When I was between 5 and 8 years old, we lived in the LA, California area. Pops bought a 32-foot wooden cabin cruiser and we took it to Catalina Island often. Catalina was 26 miles from LA, and it took us about three hours to get there. It took most boats an hour and a half or less, but most trips we made were with one engine acting up and Dad lying on his back and fixing it while we slowly chugged to the Island. Good times!
On our way to Alaska this past week, we first stopped off to visit my oldest son in Santa Monica. We planned to take a ferry to Catalina. I was anxious to see how much it had changed in sixty some years. I recall crystal clear water where you could see bottom and watch multiple varieties of fish as if you were at an aquarium. My Dad and oldest brother, Jim, would skin dive and we often had a catch of rock lobster and abalone for dinner.
Catalina Island was paradise and we were in high clover to be able to visit it often.
We planned this recent trip months ago. The brochure for the trip to Catalina recommended “Arrive an hour before the boat leaves to assure a seat.” We arrived an hour and a half before the boat was to cast off and were asked,
“Do you have a reservation?”
“You really need a reservation; these trips are almost always sold out!”
We were told this with a look like we had two heads for not knowing a reservation was needed.
So, we missed out on a visit to this island which held such great memories from my youth. We had months to make a reservation. It would have been nice if the brochure on this service had said,
“Trips often sellout quickly, reservations are strongly advised.”
I guarantee they would say that in NY; apparently in the friggin laid-back plastic-land known as LA, you are just supposed to know that! (Oh, was that a rant? Sorry, but it does feel good to get it out.)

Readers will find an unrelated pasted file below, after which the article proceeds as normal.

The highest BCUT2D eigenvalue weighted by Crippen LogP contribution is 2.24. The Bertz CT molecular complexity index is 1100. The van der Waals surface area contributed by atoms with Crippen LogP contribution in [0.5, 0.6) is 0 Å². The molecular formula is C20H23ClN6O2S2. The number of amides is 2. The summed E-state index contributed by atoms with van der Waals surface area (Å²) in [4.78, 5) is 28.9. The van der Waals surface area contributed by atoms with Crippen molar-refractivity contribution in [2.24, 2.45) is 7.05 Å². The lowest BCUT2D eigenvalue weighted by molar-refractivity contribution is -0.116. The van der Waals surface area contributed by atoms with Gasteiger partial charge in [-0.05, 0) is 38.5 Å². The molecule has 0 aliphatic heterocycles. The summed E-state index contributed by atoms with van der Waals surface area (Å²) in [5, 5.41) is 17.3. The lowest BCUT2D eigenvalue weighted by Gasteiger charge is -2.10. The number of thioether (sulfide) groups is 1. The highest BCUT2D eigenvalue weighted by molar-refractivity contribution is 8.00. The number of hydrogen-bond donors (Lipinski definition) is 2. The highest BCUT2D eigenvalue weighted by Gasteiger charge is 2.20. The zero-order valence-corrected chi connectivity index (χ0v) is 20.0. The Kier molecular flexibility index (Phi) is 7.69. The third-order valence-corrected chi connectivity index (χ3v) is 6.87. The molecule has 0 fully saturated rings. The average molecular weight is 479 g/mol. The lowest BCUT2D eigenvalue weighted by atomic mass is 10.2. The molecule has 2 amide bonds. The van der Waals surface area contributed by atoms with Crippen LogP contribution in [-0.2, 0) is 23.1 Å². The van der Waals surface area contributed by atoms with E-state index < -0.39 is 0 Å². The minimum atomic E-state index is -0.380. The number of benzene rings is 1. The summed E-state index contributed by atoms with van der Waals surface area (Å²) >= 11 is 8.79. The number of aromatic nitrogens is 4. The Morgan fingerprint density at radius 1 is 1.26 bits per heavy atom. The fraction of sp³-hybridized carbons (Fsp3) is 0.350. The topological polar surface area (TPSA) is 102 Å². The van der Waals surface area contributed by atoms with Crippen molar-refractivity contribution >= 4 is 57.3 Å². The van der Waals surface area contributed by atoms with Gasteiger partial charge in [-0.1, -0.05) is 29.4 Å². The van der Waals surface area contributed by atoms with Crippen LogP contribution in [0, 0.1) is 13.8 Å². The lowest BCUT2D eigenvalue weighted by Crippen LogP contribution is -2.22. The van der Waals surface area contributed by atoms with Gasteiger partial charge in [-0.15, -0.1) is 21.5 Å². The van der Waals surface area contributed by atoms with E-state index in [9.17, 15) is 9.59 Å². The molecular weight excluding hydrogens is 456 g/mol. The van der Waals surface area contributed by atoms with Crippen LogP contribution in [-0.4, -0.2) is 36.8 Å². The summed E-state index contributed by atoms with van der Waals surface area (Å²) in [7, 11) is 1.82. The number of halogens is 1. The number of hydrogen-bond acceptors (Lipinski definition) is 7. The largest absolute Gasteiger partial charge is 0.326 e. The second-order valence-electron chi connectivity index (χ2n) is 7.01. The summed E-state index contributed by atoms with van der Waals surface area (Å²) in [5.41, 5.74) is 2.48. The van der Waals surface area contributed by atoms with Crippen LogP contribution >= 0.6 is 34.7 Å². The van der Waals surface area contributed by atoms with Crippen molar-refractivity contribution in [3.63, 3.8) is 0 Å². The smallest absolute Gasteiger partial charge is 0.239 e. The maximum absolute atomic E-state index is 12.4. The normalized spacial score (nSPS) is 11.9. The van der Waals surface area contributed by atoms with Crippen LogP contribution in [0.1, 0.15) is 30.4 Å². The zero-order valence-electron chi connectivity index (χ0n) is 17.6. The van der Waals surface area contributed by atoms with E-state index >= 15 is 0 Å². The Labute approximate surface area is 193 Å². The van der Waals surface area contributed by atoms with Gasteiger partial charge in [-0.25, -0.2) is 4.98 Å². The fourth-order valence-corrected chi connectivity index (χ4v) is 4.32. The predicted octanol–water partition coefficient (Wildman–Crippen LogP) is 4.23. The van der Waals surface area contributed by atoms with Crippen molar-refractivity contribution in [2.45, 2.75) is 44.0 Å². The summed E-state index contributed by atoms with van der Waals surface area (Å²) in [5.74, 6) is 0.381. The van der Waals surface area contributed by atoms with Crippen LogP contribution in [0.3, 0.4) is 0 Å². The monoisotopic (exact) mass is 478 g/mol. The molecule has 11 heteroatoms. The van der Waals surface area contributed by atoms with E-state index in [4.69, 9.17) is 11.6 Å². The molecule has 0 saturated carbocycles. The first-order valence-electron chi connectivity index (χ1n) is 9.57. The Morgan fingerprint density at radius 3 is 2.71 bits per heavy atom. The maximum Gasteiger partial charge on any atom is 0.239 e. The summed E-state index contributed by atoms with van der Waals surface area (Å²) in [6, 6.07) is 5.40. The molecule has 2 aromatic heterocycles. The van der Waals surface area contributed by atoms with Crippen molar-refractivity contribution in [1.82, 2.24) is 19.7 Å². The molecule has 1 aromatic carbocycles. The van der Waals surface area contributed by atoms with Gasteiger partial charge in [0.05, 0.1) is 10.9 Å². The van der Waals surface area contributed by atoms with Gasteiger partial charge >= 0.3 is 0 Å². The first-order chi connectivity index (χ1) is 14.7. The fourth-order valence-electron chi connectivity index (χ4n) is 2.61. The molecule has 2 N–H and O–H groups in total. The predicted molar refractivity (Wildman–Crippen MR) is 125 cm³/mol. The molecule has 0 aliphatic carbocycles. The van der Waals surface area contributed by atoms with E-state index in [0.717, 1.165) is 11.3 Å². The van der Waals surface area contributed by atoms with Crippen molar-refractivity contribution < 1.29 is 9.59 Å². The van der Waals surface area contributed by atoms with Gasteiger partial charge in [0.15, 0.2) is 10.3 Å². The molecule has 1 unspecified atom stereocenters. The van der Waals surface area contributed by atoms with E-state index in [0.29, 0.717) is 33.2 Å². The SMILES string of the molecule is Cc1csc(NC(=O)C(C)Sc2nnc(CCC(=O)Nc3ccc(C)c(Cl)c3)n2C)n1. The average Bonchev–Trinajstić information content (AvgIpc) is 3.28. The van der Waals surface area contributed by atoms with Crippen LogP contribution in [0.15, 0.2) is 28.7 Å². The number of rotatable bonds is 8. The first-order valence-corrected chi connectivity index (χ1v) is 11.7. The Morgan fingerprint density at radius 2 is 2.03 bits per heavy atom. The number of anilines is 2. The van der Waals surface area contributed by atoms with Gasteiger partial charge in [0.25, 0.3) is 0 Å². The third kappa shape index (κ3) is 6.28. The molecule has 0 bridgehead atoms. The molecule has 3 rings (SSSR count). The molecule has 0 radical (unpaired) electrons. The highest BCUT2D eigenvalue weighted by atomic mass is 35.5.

We missed the boat which was disappointing, but we had a nice day at the beach instead.
Interesting story about our trips to Catalina in the 50’s…it may be a bit long; do you have time?
Well here it is anyway.
We moored our boat in a small cove far away from the only real town, on the island, Avalon. My brother, Chris, ten and I, six would often fish off the stern of the boat. You could watch the fish as they approached and took or ignored your bait.
There was one fish we always wanted to catch. These fish were about 10 pounds. They were multi-colored, red and blue as I recall with white lips. They were reportedly very good eating. We called them Geribaldi, but having Googled them I believe they were actually Sheepsheads. It has been a while, so my memory might be distorted.
Geribaldi Sheepshead would never take the bait. We
were told to use mussels, or pieces of lobster, but they would never take the
bait. We would watch them come up to the
hook, look and then turn away. It was
very frustrating. In the four years we
went to Catalina, we never caught a Geribaldi Sheepshead.
In 1955, my Dad was transferred back east, and we made one last trip to the island before the boat had to be sold. Chris took the dingy to the beach as he often did and came back with a bucket of sand crabs. He had the bright idea that maybe sand crabs would make good bait.
We each put a sand crab on a hook and dropped it in the water. No sooner did those crabs hit the bottom then the
Geribaldies Sheepsheads fought over them. We
both had immediate hook ups of the fish we had been watching ignore our bait
for four years. We found the secret
bait, and would never be able to use it again.
Only now am I giving up this fishing secret.
And yes; the fish was very tasty!